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2020Talks - May 27, 2020 

Republican governors in Georgia and Florida offer their states as alternatives to North Carolina, after President Trump expresses impatience about talks of a more limited Republican National Convention because of the pandemic.

Borderlands Exhibit Looks at "Wildlife Divided"

June 19, 2009

Las Cruces - It's a little tougher to make a run for the border these days - not just for humans, but for the wildlife that calls the borderland home. That's the reality since the recent construction of the controversial southern border fence, and it's also the subject of a traveling photo exhibit now on display in New Mexico.

Kevin Bixby directs the Southwest Environmental Center in Las Cruces, which is hosting the show, and he says the fence has had a devastating effect on many of the species of wildlife that need to get from one side to the other.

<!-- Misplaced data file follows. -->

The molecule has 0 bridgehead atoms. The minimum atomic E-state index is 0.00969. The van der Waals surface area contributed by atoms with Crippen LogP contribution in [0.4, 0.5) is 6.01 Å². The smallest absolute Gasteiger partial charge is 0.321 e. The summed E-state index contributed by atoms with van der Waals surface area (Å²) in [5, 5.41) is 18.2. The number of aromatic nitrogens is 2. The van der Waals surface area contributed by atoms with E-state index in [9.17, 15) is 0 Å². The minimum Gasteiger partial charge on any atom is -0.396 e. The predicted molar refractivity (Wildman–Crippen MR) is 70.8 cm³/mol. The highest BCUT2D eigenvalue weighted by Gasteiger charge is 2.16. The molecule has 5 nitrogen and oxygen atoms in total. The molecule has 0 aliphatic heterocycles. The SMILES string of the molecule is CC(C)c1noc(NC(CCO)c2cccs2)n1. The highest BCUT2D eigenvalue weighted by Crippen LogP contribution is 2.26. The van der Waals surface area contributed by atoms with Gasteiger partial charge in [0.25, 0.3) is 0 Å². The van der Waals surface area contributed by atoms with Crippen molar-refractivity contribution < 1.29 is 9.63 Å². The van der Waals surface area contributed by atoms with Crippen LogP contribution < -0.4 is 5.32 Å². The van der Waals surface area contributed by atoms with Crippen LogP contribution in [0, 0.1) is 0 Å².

"They must migrate across this area in order to have access to water, food, mates and all the resources they need to survive."

The exhibit is meant to connect people to the borderlands landscape and communities, says Bixby.

"The purpose was to document the natural biodiversity and beauty of the landscape and its inhabitants, as well as to photograph the border wall and related roads, infrastructure and the impact they are having on the region."

The exhibition includes photos of a little-known bison herd that lives along the border in the New Mexico's "bootheel."
The exhibit, entitled Continental Divide — Borderlands Wildlife, People and the Wall, features photos by the International League of Conservation Photographers. A reception will be held Friday night, from 6:30 to 8:30, at the Southwest Environmental Center in Las Cruces and is open to the public.

The Secure Fence Act, passed by Congress in 2006, mandated the construction of 670 miles of pedestrian and vehicle barriers dividing the U.S. from Mexico. With 630 miles completed, the border wall remains highly controversial.

Eric Mack, Public News Service - NM